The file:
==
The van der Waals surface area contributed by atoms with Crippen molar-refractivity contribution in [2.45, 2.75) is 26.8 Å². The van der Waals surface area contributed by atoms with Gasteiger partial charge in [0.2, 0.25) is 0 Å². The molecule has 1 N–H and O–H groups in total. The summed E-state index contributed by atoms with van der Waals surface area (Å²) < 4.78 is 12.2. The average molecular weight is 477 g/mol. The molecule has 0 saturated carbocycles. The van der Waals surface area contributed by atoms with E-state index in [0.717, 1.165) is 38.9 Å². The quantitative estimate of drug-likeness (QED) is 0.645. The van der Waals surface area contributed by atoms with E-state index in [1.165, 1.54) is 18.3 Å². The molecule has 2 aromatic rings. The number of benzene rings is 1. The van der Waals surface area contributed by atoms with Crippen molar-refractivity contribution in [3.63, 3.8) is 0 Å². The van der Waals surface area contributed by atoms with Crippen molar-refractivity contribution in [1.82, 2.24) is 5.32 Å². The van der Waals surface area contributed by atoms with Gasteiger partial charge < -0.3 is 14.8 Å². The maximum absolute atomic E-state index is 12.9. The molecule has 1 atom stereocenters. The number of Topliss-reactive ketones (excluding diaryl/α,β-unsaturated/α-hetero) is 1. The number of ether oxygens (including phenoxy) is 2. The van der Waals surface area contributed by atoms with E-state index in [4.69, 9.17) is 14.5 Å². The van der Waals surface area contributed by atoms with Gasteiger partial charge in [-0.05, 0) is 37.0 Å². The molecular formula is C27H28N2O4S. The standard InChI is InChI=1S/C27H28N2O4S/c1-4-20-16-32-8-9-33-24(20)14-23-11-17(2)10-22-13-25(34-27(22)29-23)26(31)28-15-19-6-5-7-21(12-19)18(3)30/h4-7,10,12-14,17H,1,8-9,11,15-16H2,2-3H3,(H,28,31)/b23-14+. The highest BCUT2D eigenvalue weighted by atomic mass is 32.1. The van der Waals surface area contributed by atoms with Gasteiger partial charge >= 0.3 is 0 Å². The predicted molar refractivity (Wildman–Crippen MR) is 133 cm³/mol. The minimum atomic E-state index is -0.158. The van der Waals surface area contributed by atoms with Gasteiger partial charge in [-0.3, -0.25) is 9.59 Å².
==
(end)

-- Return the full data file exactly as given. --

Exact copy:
The van der Waals surface area contributed by atoms with Crippen molar-refractivity contribution in [2.45, 2.75) is 26.8 Å². The van der Waals surface area contributed by atoms with Gasteiger partial charge in [0.2, 0.25) is 0 Å². The molecule has 1 N–H and O–H groups in total. The summed E-state index contributed by atoms with van der Waals surface area (Å²) < 4.78 is 12.2. The average molecular weight is 477 g/mol. The molecule has 0 saturated carbocycles. The van der Waals surface area contributed by atoms with E-state index in [0.717, 1.165) is 38.9 Å². The quantitative estimate of drug-likeness (QED) is 0.645. The van der Waals surface area contributed by atoms with E-state index in [1.165, 1.54) is 18.3 Å². The molecule has 2 aromatic rings. The number of benzene rings is 1. The van der Waals surface area contributed by atoms with Crippen molar-refractivity contribution in [3.63, 3.8) is 0 Å². The van der Waals surface area contributed by atoms with Crippen molar-refractivity contribution in [1.82, 2.24) is 5.32 Å². The van der Waals surface area contributed by atoms with Gasteiger partial charge < -0.3 is 14.8 Å². The maximum absolute atomic E-state index is 12.9. The molecule has 1 atom stereocenters. The number of Topliss-reactive ketones (excluding diaryl/α,β-unsaturated/α-hetero) is 1. The number of ether oxygens (including phenoxy) is 2. The van der Waals surface area contributed by atoms with E-state index in [4.69, 9.17) is 14.5 Å². The van der Waals surface area contributed by atoms with Gasteiger partial charge in [-0.05, 0) is 37.0 Å². The molecular formula is C27H28N2O4S. The standard InChI is InChI=1S/C27H28N2O4S/c1-4-20-16-32-8-9-33-24(20)14-23-11-17(2)10-22-13-25(34-27(22)29-23)26(31)28-15-19-6-5-7-21(12-19)18(3)30/h4-7,10,12-14,17H,1,8-9,11,15-16H2,2-3H3,(H,28,31)/b23-14+. The highest BCUT2D eigenvalue weighted by atomic mass is 32.1. The van der Waals surface area contributed by atoms with Gasteiger partial charge >= 0.3 is 0 Å². The predicted molar refractivity (Wildman–Crippen MR) is 133 cm³/mol. The minimum atomic E-state index is -0.158. The van der Waals surface area contributed by atoms with Gasteiger partial charge in [-0.3, -0.25) is 9.59 Å².